As hypokinesia in the left upper limb and hypomimia had initially been present, the diagnosis of PD had first been suggested. This diagnosis was questionable right from the beginning, since prominent PI was among the patient’s initial complaints, which does not develop until late into the disease in typical PD. Furthermore, tremor, present in many patients with PD and some patients with PSP-P was absent in this patient throughout the clinical course. The clear lack of response to levodopa therapy despite evidence for presynaptic dopaminergic degeneration by SPECT imaging suggested postsynaptic dopaminoceptive dysfunction in this patient and affirmed the doubt at the diagnosis of PD [9, 21, 22]. There was no reason to suggest multiple system atrophy (MSA) because ataxia and autonomic dysfunction were absent [9, 22]. A corticobasal syndrome (CBS) might have been considered by year 9, since apraxic features occurred in both hands. However, neither dystonia, myoclonus, nor alien limb phenomenon as additional cortical features were present, the motor signs were strikingly symmetric by then, and the average survival time of CBS patient (7.9 years) had passed by far at this time, rendering the diagnosis of CBS unlikely [9, 21, 23]. Brain imaging did not show vascular lesions of the basal ganglia and brainstem suggestive of vascular parkinsonism. Slowing of vertical saccades allowed the diagnosis of possible PSP according to the NINDS-SPSP criteria in the 9th year of his illness. With development of vertical SNGP, the patient fulfilled the criteria for probable PSP in the 11th year [5]. Cognitive changes typically observed in PSP, including apathy and reduced verbal fluency were not observed until 10 years after onset in this patient [21, 24]. Predominant mesencephalic atrophy clearly below the threshold suggestive of PSP [25] has been demonstrated by MRI in the 12th year Since data from prior MRI is not available, it cannot be verified if structural imaging had allowed to suggest PSP at an earlier time point than the clinical features. As typical for PSP, the patient developed dysphagia in the terminal phase and died of aspiration pneumonia. Compared to the average disease duration of PSP (8.7 years) [10], the patient experienced an exceptionally long disease duration of 15 years, but individual cases with survival as long as 16 years have been previously reported [3].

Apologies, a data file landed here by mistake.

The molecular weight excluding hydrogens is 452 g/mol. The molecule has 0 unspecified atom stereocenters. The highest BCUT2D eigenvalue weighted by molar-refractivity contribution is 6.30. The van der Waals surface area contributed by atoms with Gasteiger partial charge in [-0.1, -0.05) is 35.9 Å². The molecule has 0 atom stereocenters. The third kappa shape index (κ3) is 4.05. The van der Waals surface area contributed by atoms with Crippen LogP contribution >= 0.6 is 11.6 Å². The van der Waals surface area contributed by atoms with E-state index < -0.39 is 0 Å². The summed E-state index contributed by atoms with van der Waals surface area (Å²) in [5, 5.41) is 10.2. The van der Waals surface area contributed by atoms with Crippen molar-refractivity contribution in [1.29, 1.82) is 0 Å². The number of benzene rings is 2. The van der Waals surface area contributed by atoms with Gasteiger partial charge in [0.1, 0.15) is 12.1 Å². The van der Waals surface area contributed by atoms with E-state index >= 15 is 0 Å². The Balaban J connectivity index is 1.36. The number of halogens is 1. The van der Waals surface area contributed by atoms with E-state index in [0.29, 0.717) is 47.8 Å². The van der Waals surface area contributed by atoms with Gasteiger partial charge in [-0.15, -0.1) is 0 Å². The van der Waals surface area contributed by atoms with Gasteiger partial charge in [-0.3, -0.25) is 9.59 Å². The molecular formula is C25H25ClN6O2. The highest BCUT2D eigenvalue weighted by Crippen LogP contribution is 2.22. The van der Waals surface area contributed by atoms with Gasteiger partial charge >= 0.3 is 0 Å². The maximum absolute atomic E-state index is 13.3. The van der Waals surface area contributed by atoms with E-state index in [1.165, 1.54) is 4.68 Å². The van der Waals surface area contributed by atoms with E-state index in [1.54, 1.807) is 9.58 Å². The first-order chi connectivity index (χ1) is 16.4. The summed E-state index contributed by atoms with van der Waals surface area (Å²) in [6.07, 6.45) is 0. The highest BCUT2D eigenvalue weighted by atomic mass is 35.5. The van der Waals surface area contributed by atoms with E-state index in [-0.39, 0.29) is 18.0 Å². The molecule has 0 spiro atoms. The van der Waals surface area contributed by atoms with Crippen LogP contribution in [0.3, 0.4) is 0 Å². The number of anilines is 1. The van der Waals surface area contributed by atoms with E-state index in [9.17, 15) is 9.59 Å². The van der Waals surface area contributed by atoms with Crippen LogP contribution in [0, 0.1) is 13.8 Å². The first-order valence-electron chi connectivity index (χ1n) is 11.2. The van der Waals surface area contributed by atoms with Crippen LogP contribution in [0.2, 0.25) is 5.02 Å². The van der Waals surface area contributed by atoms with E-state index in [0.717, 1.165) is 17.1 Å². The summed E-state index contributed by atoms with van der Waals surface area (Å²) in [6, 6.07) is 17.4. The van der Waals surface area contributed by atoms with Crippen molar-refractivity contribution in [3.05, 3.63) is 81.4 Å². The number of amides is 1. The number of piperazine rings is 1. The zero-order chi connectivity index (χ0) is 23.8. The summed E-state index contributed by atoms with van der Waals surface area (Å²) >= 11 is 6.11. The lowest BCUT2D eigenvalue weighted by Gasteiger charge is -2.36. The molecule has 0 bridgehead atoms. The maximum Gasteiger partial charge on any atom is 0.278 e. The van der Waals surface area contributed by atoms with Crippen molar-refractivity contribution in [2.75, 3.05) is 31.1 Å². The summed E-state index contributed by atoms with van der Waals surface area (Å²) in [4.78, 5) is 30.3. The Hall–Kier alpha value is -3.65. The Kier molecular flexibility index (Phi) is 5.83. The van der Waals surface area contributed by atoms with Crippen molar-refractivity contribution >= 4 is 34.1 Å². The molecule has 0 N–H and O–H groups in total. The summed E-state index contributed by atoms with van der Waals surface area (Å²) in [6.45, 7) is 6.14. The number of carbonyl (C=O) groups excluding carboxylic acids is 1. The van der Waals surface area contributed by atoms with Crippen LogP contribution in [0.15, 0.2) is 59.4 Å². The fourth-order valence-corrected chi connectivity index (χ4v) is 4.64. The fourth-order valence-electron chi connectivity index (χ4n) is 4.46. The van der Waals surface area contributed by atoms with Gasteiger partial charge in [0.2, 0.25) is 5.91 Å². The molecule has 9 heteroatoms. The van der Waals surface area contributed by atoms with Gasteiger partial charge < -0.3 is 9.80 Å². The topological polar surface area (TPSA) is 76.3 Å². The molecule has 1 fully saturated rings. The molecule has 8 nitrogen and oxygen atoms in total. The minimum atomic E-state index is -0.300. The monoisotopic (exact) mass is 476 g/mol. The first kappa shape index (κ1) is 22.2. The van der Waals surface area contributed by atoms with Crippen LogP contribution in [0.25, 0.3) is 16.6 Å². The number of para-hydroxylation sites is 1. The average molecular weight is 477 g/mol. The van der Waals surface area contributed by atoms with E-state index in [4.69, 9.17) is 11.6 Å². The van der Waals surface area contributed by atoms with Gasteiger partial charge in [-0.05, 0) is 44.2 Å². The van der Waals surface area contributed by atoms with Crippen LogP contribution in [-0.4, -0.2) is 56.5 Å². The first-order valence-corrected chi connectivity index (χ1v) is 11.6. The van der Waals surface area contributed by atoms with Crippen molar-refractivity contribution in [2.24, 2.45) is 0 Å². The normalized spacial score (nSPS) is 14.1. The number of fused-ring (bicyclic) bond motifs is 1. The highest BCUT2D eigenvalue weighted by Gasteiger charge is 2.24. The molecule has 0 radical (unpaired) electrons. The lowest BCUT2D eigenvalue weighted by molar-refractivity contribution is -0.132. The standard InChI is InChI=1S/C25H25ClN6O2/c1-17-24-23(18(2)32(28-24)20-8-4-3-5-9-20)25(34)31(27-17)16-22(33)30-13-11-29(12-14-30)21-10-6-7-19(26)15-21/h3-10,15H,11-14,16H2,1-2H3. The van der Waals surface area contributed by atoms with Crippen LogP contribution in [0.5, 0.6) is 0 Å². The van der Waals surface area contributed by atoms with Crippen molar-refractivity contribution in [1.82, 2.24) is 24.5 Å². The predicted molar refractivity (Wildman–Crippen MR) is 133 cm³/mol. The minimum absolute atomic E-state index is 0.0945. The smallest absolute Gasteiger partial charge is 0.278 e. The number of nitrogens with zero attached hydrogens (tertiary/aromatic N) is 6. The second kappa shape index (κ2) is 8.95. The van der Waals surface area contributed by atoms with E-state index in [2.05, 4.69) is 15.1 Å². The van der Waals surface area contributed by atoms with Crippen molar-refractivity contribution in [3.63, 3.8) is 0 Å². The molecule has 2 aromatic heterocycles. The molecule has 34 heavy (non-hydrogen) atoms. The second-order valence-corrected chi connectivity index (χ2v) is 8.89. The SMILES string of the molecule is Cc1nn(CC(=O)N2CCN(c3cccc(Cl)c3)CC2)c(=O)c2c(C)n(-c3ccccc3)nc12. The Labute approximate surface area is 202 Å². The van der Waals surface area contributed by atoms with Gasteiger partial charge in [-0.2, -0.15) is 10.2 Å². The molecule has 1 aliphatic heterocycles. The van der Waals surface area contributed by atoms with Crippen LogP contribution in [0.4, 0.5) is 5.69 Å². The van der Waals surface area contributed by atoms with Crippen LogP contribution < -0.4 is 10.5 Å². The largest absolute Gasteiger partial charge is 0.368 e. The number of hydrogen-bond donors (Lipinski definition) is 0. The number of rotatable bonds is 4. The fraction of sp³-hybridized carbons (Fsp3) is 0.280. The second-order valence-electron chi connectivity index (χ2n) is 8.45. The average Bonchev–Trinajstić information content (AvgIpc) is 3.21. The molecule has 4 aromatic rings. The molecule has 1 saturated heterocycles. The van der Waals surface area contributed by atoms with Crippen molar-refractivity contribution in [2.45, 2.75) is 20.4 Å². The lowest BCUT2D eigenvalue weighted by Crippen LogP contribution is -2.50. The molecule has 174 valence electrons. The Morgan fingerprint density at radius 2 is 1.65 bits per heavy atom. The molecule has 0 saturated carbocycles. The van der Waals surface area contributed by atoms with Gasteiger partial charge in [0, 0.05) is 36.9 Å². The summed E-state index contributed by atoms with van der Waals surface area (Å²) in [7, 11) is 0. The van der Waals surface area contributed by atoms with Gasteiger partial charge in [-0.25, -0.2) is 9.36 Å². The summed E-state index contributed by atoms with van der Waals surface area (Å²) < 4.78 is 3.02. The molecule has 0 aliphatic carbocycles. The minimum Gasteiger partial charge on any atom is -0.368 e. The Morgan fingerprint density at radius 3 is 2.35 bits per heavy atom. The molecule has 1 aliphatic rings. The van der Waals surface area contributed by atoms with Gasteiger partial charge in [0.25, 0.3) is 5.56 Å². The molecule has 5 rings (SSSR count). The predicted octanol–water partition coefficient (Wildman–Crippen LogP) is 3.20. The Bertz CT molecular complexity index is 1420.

In summary, this clinically well documented case strengthens the concept that individual patients with definite PSP can present with predominant progressive PI (PSP-PI predominance type), as it had been previously proposed on the basis of a retrospective case series. This observation further expands the clinical spectrum of definite PSP and underlines the need to adapt the clinical diagnostic criteria to allow diagnosing syndromes suggestive for PSP, such as PSP-PI, as early as possible.

Abbreviations

CB: 

Coiled bodies

CBS: 

Corticobasal syndrome

FTD: 

Frontotemporal dysfunction

MRI: 

Magnetic resonance imaging

MSA: 

Multisystem atrophy

NFT: 

Neurofibrillary tangles

NT: 

Neuropil threads

PAGF: 

Pure akinesia with gait freezing

PD: 

Parkinson’s disease

PI: 

Postural instability

PNFA: 

Pallido-nigro-luysial atrophy

PSP: 

Progressive supranuclear palsy

PSP-PI: 

PSP with predominating postural instability

TA: 

Tufted astrocytes

Declarations

Acknowledgments